Holland Column

Retirement & Financial Planning

Holland Financial

Medicare Is Not Medicaid

Recently, on PlanStrongerTV™, I interviewed Tom Upchurch, Esq., the owner of Upchurch Law. Tom and I outlined some of the important differences between Medicaid and Medicare.

Medicaid. Medicaid is a federal-state assistance program for low-income people. It is run by state and local governments within federal guidelines. Qualification is based on assets, which can be categorized as exempt or non-exempt (a.k.a. available). Tom mentioned that many retirees who come down to Florida from the northern states, like New York, aren’t aware that Medicaid, and its requirements, are state-specific. That means, the conditions by which you can qualify for Medicaid vary from state to state. In Florida, for example, there is a homestead exemption. There is no limit to the equity a couple has invested in their home to qualify for Medicaid. In New York, however, individuals with over a certain amount of equity in home value will have to sell their property and spend the money down in order to qualify for the program.

It is no surprise that Medicaid provides for the majority of long-term care in nursing homes. In the state of Florida, Medicaid will cover skilled nursing care, like nursing home stays, but there are also waiver plans for assisted living facilities, for which qualification is more difficult. When you need to know your options, it’s best to consult with a professional in the area of Medicaid.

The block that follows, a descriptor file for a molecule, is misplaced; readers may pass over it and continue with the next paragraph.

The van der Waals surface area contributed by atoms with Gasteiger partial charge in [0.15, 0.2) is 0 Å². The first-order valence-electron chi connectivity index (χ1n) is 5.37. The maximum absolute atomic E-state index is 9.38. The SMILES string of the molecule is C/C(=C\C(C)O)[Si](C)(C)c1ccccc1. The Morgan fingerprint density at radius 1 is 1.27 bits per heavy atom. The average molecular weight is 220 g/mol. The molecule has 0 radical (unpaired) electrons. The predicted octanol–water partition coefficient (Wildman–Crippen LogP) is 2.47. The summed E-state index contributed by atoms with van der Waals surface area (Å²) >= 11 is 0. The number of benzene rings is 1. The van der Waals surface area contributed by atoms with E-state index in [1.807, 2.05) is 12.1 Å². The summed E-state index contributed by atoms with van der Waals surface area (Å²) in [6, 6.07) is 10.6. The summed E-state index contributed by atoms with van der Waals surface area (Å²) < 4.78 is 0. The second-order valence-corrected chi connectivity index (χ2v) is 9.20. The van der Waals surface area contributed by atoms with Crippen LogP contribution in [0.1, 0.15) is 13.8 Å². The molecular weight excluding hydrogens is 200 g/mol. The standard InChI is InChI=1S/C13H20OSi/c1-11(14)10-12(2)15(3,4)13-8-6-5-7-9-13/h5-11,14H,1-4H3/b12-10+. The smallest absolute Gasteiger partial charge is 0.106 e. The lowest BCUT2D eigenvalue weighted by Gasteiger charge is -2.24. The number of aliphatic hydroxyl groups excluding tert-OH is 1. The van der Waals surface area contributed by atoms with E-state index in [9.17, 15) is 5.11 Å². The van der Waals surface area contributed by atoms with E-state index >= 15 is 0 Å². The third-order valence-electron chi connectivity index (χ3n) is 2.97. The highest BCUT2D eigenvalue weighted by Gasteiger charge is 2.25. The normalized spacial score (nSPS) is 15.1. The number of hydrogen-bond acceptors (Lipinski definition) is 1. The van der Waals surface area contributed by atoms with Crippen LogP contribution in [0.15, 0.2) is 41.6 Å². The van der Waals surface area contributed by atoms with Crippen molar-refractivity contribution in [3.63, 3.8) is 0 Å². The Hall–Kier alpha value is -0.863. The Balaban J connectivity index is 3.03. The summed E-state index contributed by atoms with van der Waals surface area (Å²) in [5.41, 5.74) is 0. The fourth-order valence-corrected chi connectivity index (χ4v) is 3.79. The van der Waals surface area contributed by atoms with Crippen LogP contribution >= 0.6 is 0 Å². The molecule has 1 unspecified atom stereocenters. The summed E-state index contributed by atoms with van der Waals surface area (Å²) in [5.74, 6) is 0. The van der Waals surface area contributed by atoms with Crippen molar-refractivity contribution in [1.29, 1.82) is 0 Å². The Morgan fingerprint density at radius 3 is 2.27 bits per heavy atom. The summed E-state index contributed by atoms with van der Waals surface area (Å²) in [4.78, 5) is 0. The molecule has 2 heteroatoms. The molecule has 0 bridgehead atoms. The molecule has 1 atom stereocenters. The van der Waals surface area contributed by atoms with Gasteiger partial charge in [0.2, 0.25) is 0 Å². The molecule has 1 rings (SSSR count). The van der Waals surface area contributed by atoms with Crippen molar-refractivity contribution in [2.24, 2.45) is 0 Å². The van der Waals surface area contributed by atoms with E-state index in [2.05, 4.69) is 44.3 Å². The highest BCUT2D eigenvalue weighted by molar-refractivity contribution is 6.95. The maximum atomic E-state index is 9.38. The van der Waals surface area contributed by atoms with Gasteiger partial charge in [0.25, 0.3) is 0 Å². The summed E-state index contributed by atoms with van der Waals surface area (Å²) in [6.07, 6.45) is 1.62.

Medicare. Unlike Medicaid, Medicare is a federal insurance program that primarily serves people over age 65, regardless of their income. Not to be confused with Medicaid, Medicare cannot be used for long-term care. It can, and does, cover rehabilitative services, however. Medicare will provide rehabilitative care for the first 20 days after a patient leaves a qualifying stay in a hospital. Between day 21 and day 100, if the patient continues to improve, Medicare will cover a percentage of the cost (up to $170.50 per day for 2019). The balance must be paid by supplemental insurance, long-term care insurance or “private pay” by the individual. In the last decade or so, the reins have been drawn tighter on Medicare coverage for rehabilitative services. In fact, if a person starts to plateau in his/her recovery, a notice of discharge will usually be issued by the rehabilitative center.

It’s important to know the differences between these two programs and their services. Requirements and qualifications change, so make sure to obtain the most current information, and research your state-specific Medicaid guidelines. For Florida, a good website to visit is: myflfamilies.com/service-programs/access-florida-food-medical-assistance-cash/Medicaid. If you are facing difficult decisions about long-term care, there are a lot of variables to consider. Take the time to sit down with your financial planner, and an attorney that specializes in elder law and Medicaid, so you can get help relevant to your particular situation. It will be time well spent.

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